2. What District you are in? Who is your District Emergency Rep.?

3. What are the names of your immediate neighbors? Could you call out to them by name to get their attention if you need help?

4. Do you have a connected and ready-to-use garden hose visible to your neighbors in case they see sparks on your roof and you are away?

5. Does your whole family know where to meet outside the neighborhood, if some are away from home and you have to evacuate?

6. Do you know whose garage hosts the Los Trancos Woods Emergency Operations Center (EOC)? (Keep reading, I'll give you this one!)


If you answered yes to any of these questions, you should attend. Share your knowledge!

If you answered no to any of these questions, you should attend. You will learn a lot!

Answers to 2 & 3: See your Emergency Phone Tree for your District, your Emergency Rep., and your neighbors.


Submitted by Jamie Sovereign and David Smernoff


Neighborhood Notes

- The LTWCA Board is looking for community input on the proposed relocation of the Blue Oaks Below Market Rate housing units. The proposed location is directly adjacent to Los Trancos Woods in the present Open Space area on the Fire Road. Please read the two letters which are posted on the community bulletin boards or read your LTW Yahoo Group e-mail. We need your concerns or comments by 15 April. Contact David S., 851-9202, or Linda D-N, 851-1787.

- Keep West Nile Virus out of our neighborhood. Mosquito-proof your home. The coming two months, as the rains subsides, will be the most important time to thwart the mosquitoes. They need standing water for laying eggs, so twice a week drain standing water around your home, such as flower pots, pet food and water dishes, birdbaths, buckets, barrels, and cans. Check rain gutters, and remove discarded items which could collect water. Keep mosquitoes outside by installing well-fitting screens on windows and doors.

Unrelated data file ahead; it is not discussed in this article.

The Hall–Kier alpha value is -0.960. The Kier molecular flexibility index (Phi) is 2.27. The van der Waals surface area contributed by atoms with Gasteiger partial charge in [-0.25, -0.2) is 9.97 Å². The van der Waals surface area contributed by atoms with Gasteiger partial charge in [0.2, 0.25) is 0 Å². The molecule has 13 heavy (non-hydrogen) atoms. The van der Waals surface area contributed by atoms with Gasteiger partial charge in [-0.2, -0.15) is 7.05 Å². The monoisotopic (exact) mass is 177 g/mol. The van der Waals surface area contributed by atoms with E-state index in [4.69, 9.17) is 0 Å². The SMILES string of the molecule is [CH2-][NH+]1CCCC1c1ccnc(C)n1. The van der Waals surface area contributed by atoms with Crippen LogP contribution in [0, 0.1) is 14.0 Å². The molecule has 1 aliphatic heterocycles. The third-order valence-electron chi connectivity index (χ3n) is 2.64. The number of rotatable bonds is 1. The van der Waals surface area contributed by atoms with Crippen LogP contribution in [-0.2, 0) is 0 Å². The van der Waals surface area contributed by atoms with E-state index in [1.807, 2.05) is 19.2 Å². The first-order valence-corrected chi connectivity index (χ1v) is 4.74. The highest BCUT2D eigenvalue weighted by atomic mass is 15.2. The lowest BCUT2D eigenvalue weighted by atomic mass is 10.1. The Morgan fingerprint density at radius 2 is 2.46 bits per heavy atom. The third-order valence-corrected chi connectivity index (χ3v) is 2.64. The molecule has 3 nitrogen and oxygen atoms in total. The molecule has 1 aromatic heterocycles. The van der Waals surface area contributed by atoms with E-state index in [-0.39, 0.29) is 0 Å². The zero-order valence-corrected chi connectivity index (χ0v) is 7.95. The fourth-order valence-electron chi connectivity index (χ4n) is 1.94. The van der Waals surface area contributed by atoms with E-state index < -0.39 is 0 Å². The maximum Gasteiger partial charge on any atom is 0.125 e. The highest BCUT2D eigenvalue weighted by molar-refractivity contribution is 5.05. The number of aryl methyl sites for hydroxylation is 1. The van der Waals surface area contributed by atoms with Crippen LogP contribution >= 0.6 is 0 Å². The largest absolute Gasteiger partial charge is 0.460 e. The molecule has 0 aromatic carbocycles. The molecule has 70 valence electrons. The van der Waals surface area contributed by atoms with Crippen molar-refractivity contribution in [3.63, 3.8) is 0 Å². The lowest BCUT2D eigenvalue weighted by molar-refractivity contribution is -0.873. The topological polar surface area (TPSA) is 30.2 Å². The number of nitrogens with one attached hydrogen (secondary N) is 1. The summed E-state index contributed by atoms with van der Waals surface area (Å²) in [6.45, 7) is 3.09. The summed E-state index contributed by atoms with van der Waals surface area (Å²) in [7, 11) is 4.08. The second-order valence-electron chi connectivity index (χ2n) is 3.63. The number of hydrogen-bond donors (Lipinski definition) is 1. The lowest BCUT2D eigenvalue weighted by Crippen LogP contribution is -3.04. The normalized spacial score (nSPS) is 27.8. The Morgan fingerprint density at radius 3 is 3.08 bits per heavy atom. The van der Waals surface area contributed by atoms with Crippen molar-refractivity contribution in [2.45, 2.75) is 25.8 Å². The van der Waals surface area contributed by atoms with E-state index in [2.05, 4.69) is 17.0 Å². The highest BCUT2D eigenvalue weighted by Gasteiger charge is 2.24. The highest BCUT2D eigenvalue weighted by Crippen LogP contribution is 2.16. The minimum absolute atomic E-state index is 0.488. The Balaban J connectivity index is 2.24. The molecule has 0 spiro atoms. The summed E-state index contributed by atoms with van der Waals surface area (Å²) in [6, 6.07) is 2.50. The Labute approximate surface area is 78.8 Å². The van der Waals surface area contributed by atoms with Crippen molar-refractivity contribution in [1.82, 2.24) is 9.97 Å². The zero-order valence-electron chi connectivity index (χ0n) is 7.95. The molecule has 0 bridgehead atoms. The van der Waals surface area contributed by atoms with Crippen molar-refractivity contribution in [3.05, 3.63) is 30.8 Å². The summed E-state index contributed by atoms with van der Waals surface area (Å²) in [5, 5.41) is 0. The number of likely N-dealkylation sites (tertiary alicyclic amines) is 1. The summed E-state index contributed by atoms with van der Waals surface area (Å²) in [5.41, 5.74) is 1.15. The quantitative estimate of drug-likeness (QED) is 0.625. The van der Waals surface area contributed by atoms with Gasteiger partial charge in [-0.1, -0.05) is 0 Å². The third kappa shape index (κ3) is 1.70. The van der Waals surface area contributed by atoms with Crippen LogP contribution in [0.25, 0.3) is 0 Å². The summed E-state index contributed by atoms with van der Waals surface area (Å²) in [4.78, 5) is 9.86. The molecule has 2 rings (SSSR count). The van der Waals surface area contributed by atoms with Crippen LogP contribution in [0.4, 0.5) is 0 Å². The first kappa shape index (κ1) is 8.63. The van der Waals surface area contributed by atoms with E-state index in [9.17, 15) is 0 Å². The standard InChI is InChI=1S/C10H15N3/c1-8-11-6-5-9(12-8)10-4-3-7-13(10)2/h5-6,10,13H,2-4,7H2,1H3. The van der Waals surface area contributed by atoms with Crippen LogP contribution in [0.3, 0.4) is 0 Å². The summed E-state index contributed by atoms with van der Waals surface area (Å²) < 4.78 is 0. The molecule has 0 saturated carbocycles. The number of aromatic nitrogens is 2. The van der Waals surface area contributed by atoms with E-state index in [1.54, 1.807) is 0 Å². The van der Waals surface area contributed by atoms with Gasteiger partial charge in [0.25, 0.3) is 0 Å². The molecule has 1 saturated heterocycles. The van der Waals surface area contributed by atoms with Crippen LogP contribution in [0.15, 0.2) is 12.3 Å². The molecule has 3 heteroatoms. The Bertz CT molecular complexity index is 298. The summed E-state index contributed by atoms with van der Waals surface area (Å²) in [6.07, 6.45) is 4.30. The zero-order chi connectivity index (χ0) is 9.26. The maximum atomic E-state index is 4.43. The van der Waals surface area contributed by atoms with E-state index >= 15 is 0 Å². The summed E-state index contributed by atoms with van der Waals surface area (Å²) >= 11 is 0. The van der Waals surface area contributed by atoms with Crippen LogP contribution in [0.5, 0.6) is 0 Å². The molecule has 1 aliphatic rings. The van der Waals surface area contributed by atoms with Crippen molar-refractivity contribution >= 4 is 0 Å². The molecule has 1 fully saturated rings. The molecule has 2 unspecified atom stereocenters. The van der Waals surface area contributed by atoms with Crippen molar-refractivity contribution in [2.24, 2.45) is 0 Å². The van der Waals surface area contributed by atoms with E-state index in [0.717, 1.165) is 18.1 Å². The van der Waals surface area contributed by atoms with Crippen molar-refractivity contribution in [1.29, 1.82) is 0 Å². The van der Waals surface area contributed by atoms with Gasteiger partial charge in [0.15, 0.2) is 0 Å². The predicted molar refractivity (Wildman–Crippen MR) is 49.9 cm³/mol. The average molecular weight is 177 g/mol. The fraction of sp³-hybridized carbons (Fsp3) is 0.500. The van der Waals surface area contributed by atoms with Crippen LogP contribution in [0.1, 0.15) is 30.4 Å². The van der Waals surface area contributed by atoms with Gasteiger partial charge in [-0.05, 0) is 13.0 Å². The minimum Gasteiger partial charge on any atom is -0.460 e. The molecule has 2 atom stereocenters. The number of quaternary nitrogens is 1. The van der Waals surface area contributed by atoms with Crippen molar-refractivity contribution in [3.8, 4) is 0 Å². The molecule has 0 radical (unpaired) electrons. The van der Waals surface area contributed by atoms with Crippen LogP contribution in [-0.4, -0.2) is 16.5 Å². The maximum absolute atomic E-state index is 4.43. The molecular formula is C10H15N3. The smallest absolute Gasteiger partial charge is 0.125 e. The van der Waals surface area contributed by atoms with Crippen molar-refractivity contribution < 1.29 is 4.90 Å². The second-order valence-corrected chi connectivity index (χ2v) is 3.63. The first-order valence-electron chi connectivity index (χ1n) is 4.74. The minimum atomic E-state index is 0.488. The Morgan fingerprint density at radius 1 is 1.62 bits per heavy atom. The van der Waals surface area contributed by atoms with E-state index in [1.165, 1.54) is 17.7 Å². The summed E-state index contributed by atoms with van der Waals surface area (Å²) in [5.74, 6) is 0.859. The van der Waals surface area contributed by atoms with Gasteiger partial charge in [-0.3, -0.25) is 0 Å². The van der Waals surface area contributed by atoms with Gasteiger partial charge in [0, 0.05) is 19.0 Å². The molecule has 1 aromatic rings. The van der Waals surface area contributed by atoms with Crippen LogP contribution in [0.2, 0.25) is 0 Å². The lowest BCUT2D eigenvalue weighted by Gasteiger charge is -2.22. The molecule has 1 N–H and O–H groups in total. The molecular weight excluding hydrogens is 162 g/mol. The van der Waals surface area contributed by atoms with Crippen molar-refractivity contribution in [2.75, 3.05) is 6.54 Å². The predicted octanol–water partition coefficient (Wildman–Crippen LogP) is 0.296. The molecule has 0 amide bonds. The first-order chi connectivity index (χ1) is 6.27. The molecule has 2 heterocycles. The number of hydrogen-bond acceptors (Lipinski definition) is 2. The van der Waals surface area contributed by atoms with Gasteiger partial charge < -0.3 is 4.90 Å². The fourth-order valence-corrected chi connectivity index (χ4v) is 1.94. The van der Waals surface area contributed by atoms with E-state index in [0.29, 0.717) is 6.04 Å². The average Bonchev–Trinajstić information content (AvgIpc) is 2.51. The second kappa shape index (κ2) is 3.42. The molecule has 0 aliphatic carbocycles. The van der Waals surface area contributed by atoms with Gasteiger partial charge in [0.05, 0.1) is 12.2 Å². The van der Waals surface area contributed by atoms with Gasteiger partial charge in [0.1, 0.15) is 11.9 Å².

- Keep wildflowers in our neighborhood. Picking or digging up wildflowers reduces the spectacular display we get each spring in the wildland areas. Every seed, every bulb, every plant is important to maintaining a healthy ecosystem. Let’s take pictures and memories instead.

- Another installment of the Community Bulletin Board is coming in the June/July Newsletter. “Post a notice” on any services (baby sitting, pet sitting, etc.), items to sell or buy, or info. solicitations. Send your postings to: or call 851-1787.

- A Cal-Water Representative will be in the neighborhood to answer any of your questions during the next LTWCA Board Meeting on 11 May, at 7:00 p.m. at 1074 Los Trancos Rd. All community members are welcome to attend.


Next Meeting - 7:00 p.m., 11 May, 1074 Los Trancos Rd. Agenda includes Cal-Water, emergency preparedness, and Blue Oaks BMR’s. For minutes of the last meeting , please see the LTWCA Web Site or your District Rep.


Los Trancos Woods (LTWCA) Web Site

The web site address is:                                     The group e-mail list is:                                

Thanks to Jerry Jensen for maintaining this site AND Thanks to Alex Kostrikin for copying our newsletter.